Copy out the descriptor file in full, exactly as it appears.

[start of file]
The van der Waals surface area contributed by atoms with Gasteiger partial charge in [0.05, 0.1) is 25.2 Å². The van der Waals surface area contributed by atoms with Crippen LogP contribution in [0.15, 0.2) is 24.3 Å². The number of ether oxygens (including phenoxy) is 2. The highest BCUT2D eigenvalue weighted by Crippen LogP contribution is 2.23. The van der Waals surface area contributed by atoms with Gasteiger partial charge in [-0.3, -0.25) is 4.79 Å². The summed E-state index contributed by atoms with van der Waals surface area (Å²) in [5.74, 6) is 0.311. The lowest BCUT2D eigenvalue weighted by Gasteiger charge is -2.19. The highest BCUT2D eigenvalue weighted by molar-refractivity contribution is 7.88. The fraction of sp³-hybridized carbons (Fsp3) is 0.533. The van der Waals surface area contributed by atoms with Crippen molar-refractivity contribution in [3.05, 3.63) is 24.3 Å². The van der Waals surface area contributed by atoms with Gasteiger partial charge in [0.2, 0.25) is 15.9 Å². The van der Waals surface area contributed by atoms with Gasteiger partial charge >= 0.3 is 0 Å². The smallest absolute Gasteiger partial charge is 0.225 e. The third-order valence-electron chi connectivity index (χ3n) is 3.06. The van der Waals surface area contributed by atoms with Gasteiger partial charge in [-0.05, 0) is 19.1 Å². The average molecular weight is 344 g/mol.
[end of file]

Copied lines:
The van der Waals surface area contributed by atoms with Gasteiger partial charge in [0.05, 0.1) is 25.2 Å². The van der Waals surface area contributed by atoms with Crippen LogP contribution in [0.15, 0.2) is 24.3 Å². The number of ether oxygens (including phenoxy) is 2. The highest BCUT2D eigenvalue weighted by Crippen LogP contribution is 2.23. The van der Waals surface area contributed by atoms with Gasteiger partial charge in [-0.3, -0.25) is 4.79 Å². The summed E-state index contributed by atoms with van der Waals surface area (Å²) in [5.74, 6) is 0.311. The lowest BCUT2D eigenvalue weighted by Gasteiger charge is -2.19. The highest BCUT2D eigenvalue weighted by molar-refractivity contribution is 7.88. The fraction of sp³-hybridized carbons (Fsp3) is 0.533. The van der Waals surface area contributed by atoms with Crippen molar-refractivity contribution in [3.05, 3.63) is 24.3 Å². The van der Waals surface area contributed by atoms with Gasteiger partial charge in [0.2, 0.25) is 15.9 Å². The van der Waals surface area contributed by atoms with Gasteiger partial charge >= 0.3 is 0 Å². The smallest absolute Gasteiger partial charge is 0.225 e. The third-order valence-electron chi connectivity index (χ3n) is 3.06. The van der Waals surface area contributed by atoms with Gasteiger partial charge in [-0.05, 0) is 19.1 Å². The average molecular weight is 344 g/mol.